Poster Presentation The Annual Scientific Meeting of the Australian Diabetes Society and the Australian Diabetes Educators Association 2013

Documenting Insulin Non-adherence in Young Adults with Type 1 Diabetes (#358)

Melanie Burkhardt 1 2 3 , Mark Summers 1 4 , Juliette Lovell 1 3 , Hongdong Zhu 1 , Pixie Barrie 5 , P. Gerry Fegan 1 2 , Bu Yeap 1 2
  1. Department of Endocrinology and Diabetes, Fremantle Hospital, Fremantle, WA, Australia
  2. School of Medicine and Pharmacology, University of Western Australia, Perth, WA, Australia
  3. School of Nursing and Midwifery, Curtin University, Bentley, WA, Australia
  4. Centre for Clinical Interventions, Northbridge, WA, Australia
  5. Diabetes Education Unit, Fremantle Hospital, Fremantle, WA, Australia


Adherence to insulin therapy is important for glycaemic control in persons with Type 1 diabetes mellitus (T1DM), but is difficult to quantify. We developed, applied and assessed the utility of a self-administered questionnaire to document adherence to basal-bolus and continuous subcutaneous insulin infusion (CSII) regimens in young adults with T1DM.

Participants and methods

Young adults with T1DM attending a multidisciplinary diabetes clinic were invited to complete the Fremantle Diabetes Care Record (FDCR), a performance-based measure designed to capture frequencies of key T1DM self-care behaviours over a 14-day period. Recent HbA1c results were collected separately.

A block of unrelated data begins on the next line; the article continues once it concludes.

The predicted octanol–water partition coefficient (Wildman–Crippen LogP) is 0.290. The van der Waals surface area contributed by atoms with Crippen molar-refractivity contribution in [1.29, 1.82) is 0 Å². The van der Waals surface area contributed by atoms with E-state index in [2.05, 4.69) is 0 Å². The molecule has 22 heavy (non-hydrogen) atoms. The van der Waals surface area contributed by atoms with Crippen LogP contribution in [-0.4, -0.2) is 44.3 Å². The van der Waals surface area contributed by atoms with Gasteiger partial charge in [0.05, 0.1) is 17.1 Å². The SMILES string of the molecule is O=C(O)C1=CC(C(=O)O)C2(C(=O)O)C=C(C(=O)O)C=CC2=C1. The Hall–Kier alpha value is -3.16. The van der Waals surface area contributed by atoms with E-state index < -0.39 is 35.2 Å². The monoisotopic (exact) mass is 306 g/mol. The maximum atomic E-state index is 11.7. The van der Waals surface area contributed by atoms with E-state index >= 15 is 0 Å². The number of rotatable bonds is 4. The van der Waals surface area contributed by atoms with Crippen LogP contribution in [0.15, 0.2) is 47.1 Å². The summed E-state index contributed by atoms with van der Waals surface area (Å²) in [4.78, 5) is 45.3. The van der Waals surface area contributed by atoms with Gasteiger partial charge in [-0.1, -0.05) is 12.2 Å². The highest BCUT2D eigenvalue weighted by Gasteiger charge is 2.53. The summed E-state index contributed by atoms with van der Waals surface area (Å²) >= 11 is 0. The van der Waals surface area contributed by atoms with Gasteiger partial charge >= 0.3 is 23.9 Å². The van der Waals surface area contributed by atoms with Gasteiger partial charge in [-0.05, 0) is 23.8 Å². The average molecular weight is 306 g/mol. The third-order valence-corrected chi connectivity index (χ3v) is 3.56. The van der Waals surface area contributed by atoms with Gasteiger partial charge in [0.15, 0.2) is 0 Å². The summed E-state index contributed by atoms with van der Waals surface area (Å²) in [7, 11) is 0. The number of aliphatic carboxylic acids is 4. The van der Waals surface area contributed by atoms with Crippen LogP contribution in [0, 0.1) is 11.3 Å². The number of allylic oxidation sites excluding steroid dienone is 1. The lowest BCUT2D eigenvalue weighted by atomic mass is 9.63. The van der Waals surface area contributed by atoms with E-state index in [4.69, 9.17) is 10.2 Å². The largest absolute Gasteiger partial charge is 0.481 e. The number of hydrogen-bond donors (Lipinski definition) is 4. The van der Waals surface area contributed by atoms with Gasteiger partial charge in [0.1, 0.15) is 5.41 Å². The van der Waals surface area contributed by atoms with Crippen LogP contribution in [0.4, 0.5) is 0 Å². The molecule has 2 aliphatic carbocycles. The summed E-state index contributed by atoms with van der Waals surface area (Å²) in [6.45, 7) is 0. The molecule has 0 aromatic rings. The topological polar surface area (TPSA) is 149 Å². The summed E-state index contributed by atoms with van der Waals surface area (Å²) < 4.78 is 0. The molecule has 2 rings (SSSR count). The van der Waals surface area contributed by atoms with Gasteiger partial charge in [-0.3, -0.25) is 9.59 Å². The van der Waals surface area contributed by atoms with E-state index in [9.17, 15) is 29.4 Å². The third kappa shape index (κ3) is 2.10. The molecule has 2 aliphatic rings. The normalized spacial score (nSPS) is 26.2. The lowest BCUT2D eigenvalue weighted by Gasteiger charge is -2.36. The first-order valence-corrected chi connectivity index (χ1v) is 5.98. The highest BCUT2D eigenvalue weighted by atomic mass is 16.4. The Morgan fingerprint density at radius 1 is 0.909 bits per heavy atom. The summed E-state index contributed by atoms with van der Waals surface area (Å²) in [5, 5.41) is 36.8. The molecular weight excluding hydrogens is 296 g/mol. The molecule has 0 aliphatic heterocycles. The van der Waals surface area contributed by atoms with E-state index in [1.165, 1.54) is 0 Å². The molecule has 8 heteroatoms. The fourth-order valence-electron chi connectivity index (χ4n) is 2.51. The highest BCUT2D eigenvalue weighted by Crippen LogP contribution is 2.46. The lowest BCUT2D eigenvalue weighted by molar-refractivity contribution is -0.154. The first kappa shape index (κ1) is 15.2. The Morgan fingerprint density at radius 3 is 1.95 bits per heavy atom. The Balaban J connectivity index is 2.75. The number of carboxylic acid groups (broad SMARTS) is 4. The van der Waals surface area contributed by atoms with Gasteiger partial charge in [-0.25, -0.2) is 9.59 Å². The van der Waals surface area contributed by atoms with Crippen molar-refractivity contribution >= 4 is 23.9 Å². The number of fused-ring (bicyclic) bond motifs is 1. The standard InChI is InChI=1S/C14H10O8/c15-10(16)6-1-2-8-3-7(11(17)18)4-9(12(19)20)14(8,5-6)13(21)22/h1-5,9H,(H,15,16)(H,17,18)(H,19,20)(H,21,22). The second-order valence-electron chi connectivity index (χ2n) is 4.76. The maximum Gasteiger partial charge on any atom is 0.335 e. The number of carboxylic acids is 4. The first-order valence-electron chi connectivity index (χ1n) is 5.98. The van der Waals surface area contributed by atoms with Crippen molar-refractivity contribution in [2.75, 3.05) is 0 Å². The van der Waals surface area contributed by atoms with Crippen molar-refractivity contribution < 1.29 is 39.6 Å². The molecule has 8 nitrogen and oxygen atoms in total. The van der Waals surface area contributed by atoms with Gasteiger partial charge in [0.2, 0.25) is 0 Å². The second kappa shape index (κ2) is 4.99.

137 young adults (age 18-27 years) with T1DM participated, representing 80% of invited clinic attendees. A measure of insulin administration adherence indicated 44% of the cohort had days on which one or more prescribed insulin doses were missed and 8 participants reported not administering insulin/wearing an insulin pump on one or more days over the 14-day period. On average, one or more injections/bolus doses were missed on 3.9 days in the fortnight. Of those on basal-bolus regimens (n=100), 91.5% indicated daily long-acting insulin administration however, 39.5% reported days on which one or more short-acting insulin doses were missed over a 14 day period. Well over a third of participants reported not testing their blood glucose levels (34.5%) and did not carry food as precaution for hypoglycaemia (35.5%) on one or more days over the 14-day period. 78 participants (56.9%) had HbA1c results with mean (±SD) 9.1±1.7%. Of these, 66.7% had HbA1c ≥8.5 and 19.2% ≤7.5%. Poorer adherence with insulin administration and blood glucose testing as recorded by the FDCR were associated with higher HbA1c values.


The FDCR was easy to administer and acceptable to young adults with T1DM. Insulin non-adherence was common and associated with poorer glycaemic control. Documenting insulin non-adherence may assist behavioural interventions aimed at improving diabetes self-care.